The Centers for Medicare and Medicaid Services released the latest figures from the National Health Expenditure survey, which since 1960 has provided annual snapshots of this spending. The total tab for health care in the United States rose by 5.8 percent last year to $3.2 trillion. The federal government’s share of this spending grew at a faster rate than did other major segments, jumping by 8.9 percent last year to $918.5 billion.

‘Cures’ Research Package Draws Strong Bipartisan Vote
Measure’s Senate prospects deemed positive

Reps. Fred Upton of Michigan and Diana DeGette of Colorado high-five Max Schill, 6, from Williamstown, N.J., after the House voted in favor of an earlier version of the 21st Century Cures Act in July 2015. Upton and DeGette spearheaded the bill. (Al Drago/CQ Roll Call file photo)

The House Wednesday night approved, 392-26, a sweeping biomedical research package that also aims to overhaul the mental health system and make targeted changes to Medicare.

Representatives passed an earlier version of the legislation, known as 21st Century Cures, last year, only to see it get delayed in the Senate over disagreements on mandatory funding for the National Institutes of Health and the Food and Drug Administration, among other things.

How Tom Price Would Dismantle Obamacare
Trump’s pick for HHS has a plan for repeal and replace

Georgia Rep. Tom Price is considered one of the most vocal opponents of the 2010 health care law. (Tom Williams/CQ Roll Call file photo)

With President-elect Donald Trump slated to nominate Georgia Republican Rep. Tom Price as his secretary of Health and Human Services, the incoming president shows he is serious about following up on his campaign promise to repeal the 2010 health care law.

As chairman of the House Budget Committee, Price has been one of the most vociferous critics of the law.

House ’Cures’ Package Could Hit Potholes in Senate
Questions over funding, disclosure of gifts to doctors

Iowa Sen. Charles E. Grassley objects to a provision in the ‘Cures’ package and says he will object to an expected request for unanimous consent to take up the House bill in the Senate unless this provision is removed. (Bill Clark/CQ Roll Call file photo)

An expansive plan to spur the development of new medical treatments that’s on the fast track in the House could encounter resistance on the other side of the Capitol over disclosure requirements and the way the legislation is funded.

Lawmakers late last week released an updated version of a long-stalled package known as the 21st Century Cures Act. While many provisions remain from the version the House passed last year, additions include language designed to improve the nation’s mental health system and $1 billion over two years to help combat misuse of prescription opioids.

Reports: Trump Picks Tom Price for HHS Secretary
House Budget chairman a favorite of conservatives

Rep. Tom Price, R-Ga., would have broad say in replacing the 2010 health care law if confirmed as HHS secretary. (Bill Clark/CQ Roll Call file photo)

President-elect Donald Trump has selected House Budget Chairman Tom Price, R-Ga., as his nominee to head the Department of Health and Human Services, according to multiple reports.

Price, 62, is a former orthopedic surgeon and favorite of conservatives who has been a fierce critic of the 2010 health care law. Republicans, including Trump, have made repeal of the law and passage of replacement legislation a top priority for next year. As HHS secretary, Price would likely have a large amount of influence over the creation of a new system.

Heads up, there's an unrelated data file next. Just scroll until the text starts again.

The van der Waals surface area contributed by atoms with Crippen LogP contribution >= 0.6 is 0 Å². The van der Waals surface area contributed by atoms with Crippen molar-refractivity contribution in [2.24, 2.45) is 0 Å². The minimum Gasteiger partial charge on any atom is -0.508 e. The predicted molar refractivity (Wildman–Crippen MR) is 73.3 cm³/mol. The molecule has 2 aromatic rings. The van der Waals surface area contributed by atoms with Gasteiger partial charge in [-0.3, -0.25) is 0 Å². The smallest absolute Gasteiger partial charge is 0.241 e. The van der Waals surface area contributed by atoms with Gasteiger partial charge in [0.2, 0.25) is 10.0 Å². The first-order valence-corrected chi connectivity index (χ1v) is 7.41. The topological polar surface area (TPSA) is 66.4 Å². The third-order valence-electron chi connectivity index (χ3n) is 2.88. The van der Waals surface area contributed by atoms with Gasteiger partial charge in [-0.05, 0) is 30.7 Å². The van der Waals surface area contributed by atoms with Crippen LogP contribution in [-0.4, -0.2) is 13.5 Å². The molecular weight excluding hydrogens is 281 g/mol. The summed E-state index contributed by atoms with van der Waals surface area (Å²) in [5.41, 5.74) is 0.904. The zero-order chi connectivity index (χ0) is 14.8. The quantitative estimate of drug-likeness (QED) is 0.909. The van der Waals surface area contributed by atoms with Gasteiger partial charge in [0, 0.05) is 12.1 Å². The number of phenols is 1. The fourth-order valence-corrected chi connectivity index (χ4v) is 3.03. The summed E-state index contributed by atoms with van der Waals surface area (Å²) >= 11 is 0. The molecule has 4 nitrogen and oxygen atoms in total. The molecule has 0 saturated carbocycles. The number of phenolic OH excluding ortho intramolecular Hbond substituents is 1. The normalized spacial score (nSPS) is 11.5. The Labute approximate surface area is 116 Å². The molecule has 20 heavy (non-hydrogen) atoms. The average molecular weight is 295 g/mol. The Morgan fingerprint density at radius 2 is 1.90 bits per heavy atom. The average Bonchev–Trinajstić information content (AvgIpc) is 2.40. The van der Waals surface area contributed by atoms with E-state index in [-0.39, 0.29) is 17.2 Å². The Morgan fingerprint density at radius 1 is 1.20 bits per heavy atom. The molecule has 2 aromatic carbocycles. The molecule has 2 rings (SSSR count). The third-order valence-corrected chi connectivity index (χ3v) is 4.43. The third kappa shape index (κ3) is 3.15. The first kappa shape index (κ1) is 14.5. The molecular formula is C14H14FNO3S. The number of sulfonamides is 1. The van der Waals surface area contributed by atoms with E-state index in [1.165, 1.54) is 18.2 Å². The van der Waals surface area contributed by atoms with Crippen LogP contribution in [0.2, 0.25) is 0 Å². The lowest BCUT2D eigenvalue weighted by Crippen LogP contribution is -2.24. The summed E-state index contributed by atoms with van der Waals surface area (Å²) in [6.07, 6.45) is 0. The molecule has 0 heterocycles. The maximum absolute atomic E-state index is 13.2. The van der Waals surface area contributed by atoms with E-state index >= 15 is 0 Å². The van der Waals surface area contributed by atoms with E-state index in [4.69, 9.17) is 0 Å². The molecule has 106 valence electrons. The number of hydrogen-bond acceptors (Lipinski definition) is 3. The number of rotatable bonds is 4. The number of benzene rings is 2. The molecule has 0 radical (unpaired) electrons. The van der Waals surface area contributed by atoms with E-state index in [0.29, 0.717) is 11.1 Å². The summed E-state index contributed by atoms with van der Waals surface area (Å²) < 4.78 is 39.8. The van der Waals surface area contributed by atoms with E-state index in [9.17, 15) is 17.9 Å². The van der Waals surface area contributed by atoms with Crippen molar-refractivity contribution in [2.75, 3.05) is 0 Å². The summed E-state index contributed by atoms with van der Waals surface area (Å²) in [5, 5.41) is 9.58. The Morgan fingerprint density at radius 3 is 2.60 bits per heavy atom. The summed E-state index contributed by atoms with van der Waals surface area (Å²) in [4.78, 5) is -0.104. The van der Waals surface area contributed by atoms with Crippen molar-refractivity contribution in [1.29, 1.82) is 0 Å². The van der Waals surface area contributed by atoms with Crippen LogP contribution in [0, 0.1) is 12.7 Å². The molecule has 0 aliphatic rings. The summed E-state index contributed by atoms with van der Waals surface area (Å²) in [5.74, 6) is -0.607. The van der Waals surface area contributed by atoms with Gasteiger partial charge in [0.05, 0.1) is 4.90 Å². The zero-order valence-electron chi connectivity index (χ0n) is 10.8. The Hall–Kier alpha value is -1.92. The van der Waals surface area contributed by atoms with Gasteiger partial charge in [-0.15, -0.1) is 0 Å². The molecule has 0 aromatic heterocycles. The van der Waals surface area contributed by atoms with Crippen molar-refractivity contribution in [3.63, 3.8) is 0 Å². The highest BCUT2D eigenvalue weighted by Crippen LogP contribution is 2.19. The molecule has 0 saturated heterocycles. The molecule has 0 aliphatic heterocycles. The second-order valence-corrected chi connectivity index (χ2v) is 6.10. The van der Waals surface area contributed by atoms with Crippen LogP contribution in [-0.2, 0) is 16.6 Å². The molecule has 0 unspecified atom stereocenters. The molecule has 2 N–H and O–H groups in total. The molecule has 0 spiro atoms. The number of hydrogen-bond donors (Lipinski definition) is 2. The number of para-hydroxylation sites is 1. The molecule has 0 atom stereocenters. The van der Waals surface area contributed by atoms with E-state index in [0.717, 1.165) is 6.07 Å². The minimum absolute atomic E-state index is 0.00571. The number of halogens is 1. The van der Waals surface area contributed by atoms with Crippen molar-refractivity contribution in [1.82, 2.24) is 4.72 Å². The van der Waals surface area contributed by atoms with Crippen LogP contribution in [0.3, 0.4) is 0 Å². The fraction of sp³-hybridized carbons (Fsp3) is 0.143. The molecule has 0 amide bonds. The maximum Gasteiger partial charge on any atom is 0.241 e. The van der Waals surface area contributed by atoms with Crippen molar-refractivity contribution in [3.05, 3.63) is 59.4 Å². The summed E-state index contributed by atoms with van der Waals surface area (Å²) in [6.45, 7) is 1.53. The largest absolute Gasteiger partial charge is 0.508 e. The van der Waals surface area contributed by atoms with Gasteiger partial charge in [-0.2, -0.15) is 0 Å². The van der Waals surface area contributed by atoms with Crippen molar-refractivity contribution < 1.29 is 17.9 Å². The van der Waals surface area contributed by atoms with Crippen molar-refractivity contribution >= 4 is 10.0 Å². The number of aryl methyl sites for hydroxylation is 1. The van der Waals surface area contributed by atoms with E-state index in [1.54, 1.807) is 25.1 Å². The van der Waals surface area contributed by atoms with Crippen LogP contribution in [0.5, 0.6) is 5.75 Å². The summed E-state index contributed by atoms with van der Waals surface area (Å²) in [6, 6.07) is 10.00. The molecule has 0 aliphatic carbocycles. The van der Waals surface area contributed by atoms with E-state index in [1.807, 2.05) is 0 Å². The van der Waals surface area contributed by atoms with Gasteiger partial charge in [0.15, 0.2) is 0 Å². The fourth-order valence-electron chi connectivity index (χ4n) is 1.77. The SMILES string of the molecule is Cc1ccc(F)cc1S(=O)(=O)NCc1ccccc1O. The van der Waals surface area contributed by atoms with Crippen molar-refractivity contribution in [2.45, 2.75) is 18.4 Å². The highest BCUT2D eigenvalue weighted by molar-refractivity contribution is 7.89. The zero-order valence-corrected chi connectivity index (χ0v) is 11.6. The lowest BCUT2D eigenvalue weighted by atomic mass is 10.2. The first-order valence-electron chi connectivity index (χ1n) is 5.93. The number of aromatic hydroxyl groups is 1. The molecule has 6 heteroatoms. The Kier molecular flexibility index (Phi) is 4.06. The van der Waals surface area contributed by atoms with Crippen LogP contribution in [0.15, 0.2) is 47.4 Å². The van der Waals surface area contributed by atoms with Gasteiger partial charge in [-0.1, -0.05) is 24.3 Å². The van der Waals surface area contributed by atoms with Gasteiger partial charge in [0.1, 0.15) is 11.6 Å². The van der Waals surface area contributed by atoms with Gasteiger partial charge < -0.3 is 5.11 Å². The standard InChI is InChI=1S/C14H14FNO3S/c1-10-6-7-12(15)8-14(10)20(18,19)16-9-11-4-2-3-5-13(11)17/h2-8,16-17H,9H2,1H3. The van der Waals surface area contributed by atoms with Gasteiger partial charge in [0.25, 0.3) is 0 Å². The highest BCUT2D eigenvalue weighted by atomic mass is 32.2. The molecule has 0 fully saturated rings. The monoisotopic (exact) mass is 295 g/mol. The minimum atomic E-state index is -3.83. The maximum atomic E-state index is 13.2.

Ep. 30: The GOP's Tool to Fast Track Trump’s Plans, Privatize Medicare
The Week Ahead

Republican lawmakers could use a decades-old procedural maneuver, known as reconciliation, to bypass Democratic opposition and accelerate Donald Trump’s legislative initiatives. That could include cutting taxes, repealing parts of President Barrack Obama’s health care law, privatizing Medicare or turning Medicaid into a block grant to the states. All they would need is a simple majority vote in the Senate. CQ Magazine deputy editor Shawn Zeller, CQ Roll Call’s Senate leadership reporter Bridget Bowman and Managing Editor Adriel Bettelheim explain how it could take shape.

Show Notes:

Ben Carson in Line to Lead Housing Department
Former GOP presidential hopeful was considered for multiple roles

A spokesman for Ben Carson has confirmed that he has been nominated by President-elect Donald Trump as his HUD secretary. (Al Drago/CQ Roll Call File Photo)

Updated 6:50 p.m. | Former Republican presidential hopeful and retired neurosurgeon Ben Carson is under consideration to be secretary of Housing and Urban Development in the Trump administration, according to numerous media reports.

Armstrong Williams, a spokesman for Carson and a conservative media personality, on Wednesday disputed a Wall Street Journal story that said President-elect Donald Trump had offered to nominate Carson and that Carson had accepted. The Journal later corrected its story. 

Pence: Obamacare Repeal Comes First for Trump
Immigration, taxes, infrastructure to follow on envisioned agenda

Vice President-elect Mike Pence met with incoming Senate Minority Leader Charles E. Schumer, D-N.Y., in the Hart Senate Office Building on Thursday. (Bill Clark/CQ Roll Call)

Repeal of the 2010 health care law is a top priority as soon as Donald Trump takes office in January, Vice President-elect Mike Pence said in a Sunday television interview.

“Decisions have been made, that, by the president-elect, that he wants to focus out of the gate on repealing Obamacare and beginning the process of replacing Obamacare with the kind of free-market solutions that he campaigned on,” Pence said on “Fox News Sunday.”